The etiology of rivers

The Ordovician was a primitive time. No mammals. No birds. No flowers. Most geologists know this, right? How about this: No meandering rivers.

Recently several geo-bloggers wrote about geological surprises. This was on my shortlist. 

A couple of weeks ago, Evan posted the story of scale-free gravity deformation we heard from Adrian Park and his collaborators at the Atlantic Geological Society's annual Colloquium. My own favourite from the conference was Neil Davies' account of the evolution of river systems:

Davies, Neil & Martin Gibling (2011). Pennsylvanian emergence of anabranching fluvial deposits: the parallel rise of arborescent vegetation and fixed-channel floodplains.

Neil, a post-doctoral researcher at Dalhousie University in Nova Scotia, Canada, started with a literature review. He read dozens of case studies of fluvial geology from all over the world, noting the interpretation of river morphology (fluvotype?). What he found was, to me at least, surprising: there were no reported meandering rivers before the Devonian, and no anabranching rivers before the Carboniferous. 

The idea that rivers have evolved over time, becoming more diverse and complex, is fascinating. At first glance, rivers might seem to be independent of life and other manifestly time-bound phenomena. But if we have learned only one thing in the last couple of decades, it is that the earth's systems are much more intimately related than this, and that life leaves its fingerprint on everything on earth's surface.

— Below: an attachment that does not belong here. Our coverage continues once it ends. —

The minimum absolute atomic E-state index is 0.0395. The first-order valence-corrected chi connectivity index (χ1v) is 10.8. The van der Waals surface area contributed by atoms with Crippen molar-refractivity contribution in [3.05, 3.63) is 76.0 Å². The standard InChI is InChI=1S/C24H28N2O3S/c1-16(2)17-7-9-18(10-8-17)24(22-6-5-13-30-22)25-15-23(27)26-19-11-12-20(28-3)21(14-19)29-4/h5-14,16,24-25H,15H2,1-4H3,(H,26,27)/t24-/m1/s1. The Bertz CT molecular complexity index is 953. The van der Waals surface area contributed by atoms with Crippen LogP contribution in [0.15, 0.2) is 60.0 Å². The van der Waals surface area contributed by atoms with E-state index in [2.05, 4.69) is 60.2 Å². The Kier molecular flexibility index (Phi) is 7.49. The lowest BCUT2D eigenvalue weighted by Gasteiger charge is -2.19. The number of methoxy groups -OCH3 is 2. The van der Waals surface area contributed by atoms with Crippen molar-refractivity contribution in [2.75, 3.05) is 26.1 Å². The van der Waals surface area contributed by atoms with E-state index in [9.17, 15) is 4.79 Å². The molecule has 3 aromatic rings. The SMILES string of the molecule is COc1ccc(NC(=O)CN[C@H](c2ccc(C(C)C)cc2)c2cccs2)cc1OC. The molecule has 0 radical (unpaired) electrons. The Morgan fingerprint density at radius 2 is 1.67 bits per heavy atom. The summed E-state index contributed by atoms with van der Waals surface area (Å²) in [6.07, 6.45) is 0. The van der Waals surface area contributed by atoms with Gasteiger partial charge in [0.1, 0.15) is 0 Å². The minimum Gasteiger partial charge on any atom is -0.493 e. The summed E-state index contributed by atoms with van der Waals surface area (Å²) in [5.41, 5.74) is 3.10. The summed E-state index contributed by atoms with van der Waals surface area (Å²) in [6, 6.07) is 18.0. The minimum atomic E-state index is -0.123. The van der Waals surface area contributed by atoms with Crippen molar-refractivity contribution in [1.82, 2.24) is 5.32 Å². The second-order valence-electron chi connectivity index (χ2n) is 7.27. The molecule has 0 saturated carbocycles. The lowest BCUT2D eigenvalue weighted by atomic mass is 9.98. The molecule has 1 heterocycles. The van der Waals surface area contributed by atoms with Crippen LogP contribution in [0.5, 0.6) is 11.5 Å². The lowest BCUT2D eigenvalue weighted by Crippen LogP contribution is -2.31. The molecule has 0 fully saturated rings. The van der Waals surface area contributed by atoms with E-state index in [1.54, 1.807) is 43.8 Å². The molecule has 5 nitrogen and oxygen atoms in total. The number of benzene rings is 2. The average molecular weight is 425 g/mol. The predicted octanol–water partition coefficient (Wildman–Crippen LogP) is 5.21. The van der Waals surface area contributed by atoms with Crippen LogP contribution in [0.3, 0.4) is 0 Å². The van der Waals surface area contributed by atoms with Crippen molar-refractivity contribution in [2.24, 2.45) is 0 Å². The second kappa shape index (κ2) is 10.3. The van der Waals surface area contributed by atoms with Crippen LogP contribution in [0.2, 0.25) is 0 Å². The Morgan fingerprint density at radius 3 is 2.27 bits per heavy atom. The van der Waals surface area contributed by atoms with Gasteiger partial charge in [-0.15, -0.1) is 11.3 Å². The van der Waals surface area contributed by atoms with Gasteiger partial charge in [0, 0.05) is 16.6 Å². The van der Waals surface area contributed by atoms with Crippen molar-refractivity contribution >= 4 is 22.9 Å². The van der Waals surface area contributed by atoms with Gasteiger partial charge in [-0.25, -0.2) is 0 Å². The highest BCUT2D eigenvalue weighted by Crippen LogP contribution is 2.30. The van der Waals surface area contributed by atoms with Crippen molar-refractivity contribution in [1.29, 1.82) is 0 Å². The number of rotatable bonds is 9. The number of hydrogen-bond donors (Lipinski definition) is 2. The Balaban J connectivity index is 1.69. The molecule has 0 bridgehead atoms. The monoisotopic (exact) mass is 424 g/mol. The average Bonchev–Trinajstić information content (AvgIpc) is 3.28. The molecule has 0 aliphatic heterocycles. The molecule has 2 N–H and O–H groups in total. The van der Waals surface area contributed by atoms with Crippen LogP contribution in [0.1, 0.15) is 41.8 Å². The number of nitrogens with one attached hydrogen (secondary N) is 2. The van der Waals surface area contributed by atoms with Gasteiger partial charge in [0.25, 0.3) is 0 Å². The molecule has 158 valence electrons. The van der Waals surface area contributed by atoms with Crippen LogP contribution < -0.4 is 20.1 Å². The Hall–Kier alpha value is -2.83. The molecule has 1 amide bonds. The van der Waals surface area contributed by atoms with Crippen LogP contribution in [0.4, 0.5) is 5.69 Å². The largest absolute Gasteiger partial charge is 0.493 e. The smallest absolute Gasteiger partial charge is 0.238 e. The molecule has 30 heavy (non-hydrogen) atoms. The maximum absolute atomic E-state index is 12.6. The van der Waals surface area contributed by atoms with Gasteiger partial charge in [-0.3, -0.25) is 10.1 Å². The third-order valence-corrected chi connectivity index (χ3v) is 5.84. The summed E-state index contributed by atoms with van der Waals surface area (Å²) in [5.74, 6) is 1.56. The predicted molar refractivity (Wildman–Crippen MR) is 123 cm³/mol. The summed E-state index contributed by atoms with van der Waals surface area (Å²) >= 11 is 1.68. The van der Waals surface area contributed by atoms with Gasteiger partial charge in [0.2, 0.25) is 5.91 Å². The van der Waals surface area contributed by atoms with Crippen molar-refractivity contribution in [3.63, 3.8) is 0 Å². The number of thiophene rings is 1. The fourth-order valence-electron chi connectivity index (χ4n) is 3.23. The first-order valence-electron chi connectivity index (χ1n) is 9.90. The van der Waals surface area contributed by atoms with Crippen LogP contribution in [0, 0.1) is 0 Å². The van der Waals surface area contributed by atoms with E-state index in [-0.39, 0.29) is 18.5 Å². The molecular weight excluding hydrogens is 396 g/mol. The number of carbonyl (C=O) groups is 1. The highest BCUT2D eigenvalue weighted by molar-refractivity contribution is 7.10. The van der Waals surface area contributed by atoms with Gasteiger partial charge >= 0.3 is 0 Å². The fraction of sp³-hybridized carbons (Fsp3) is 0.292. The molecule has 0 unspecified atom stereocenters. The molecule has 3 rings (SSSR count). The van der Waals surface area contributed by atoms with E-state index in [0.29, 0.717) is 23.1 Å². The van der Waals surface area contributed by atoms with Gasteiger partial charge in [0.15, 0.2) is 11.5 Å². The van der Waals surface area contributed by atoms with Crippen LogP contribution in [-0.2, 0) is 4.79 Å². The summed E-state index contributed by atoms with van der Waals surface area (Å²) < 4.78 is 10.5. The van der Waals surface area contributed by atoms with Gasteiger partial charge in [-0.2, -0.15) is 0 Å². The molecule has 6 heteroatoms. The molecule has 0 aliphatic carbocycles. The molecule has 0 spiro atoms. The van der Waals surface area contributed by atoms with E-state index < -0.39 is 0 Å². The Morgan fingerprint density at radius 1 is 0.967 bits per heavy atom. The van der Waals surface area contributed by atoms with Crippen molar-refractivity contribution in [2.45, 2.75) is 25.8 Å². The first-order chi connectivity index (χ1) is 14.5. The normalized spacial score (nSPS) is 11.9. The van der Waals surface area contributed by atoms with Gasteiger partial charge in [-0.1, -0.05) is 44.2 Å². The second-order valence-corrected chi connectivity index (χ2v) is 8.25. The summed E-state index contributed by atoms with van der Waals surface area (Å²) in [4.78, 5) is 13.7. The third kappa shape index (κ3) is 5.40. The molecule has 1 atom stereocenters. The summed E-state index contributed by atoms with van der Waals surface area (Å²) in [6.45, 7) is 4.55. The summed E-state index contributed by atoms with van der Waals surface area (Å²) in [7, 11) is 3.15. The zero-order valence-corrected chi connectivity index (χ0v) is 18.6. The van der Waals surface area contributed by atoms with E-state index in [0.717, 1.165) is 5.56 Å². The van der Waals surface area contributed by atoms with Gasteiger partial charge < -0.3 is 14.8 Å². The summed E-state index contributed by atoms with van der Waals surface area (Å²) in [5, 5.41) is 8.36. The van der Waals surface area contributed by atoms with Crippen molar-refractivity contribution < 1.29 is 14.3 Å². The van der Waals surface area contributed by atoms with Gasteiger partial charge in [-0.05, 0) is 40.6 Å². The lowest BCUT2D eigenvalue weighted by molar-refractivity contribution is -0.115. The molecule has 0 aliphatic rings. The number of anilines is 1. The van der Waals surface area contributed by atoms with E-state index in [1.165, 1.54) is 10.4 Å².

A little terminology: anastomosing, a term I was more familiar with, is not strictly the correct term for these many-branched, fixed-channel rivers. Sedimentologists prefers anabranching. Braided and meandering river types are perhaps more familiar. The fluviotypes I'm showing here might be thought of as end members — most rivers show all of these characteristics through time and space.

What is the cause of this evolution? Davies and Gibling discussed two parallel effects: bank stabilization by soil and roots, and river diversion, technically called avulsion, by fallen trees. The first idea is straightforward: plants colonize river banks and floodplains, thus changing their susceptibility to erosion. The second idea was new to me, but is also simple: as trees got taller, it became more and more likely that fallen trunks would, with time, make avulsion more likely. 

There is another river type we are familiar with in Canada: the string of beaver dams (like this example from near Fort McMurray, Alberta). I don't know for sure, but I bet these first appeared in the Eocene. I have heard that the beaver is second only to man in terms of the magnitude of its effect on the environment. As usual, I suspect that microbes were not considered in this assertion.

All of this makes me wonder: are there other examples of evolution expressing itself in geomorphology like this?

Many thanks to Neil and Martin for allowing us to share this story. Please forgive my deliberate vagueness with some of the details — this work is not yet published; I will post a link to their forthcoming paper when it is published. The science and the data are theirs, any errors or inconsistencies are mine alone.